By David Tuller, DrPH.
This morning I sent the following letter to Fiona Godlee, editor-in-chief of The BMJ and editorial director of BMJ. I cc-d Carol Monaghan MP, Darren Jones MP, and Nicky Morgan MP.
Dear Dr. Godlee—
More than a dozen years ago, a group of leading medical journals agreed that requiring clinical trials to be prospectively registered could reduce publication bias and selective outcome reporting–and thus help to protect research integrity and credibility. In 2013, you testified before the House of Commons Science and Technology Committee about the importance of this collective initiative.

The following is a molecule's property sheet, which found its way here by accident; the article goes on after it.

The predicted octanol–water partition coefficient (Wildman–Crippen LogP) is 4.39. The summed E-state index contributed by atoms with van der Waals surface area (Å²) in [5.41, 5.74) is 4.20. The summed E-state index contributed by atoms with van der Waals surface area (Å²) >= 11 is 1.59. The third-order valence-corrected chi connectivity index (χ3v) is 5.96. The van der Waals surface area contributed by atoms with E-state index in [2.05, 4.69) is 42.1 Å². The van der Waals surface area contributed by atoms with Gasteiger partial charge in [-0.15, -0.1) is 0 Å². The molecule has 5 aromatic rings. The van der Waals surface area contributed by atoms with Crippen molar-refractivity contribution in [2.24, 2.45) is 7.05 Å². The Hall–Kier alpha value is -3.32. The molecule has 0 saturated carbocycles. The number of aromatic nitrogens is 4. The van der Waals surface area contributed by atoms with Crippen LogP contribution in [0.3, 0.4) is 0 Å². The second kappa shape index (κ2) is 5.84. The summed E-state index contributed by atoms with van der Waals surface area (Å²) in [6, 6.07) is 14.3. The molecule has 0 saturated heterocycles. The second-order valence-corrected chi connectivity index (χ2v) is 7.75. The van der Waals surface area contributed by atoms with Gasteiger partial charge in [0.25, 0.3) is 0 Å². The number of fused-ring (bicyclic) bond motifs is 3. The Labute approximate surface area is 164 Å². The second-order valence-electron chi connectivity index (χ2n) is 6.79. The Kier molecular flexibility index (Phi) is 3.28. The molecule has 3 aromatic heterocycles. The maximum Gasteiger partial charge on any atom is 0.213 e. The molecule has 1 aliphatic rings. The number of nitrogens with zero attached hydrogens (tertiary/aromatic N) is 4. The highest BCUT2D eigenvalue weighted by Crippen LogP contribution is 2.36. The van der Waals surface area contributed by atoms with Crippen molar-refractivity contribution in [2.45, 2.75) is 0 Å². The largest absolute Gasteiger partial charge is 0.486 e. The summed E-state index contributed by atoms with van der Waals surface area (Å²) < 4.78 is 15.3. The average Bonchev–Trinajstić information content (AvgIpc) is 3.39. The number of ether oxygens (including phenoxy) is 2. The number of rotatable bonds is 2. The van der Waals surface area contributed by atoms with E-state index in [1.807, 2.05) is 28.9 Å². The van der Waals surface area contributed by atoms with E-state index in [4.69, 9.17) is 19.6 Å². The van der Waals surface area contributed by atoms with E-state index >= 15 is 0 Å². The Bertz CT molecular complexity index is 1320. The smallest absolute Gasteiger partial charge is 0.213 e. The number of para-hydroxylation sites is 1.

Here is part of your testimony: “When the major journals first said in 2005 that they would not only publish but only peer review and consider randomised trials that had been prospectively registered, it sent a strong message…As far as we are aware, in the last two years we have not published any trial that has not been prospectively registered.”
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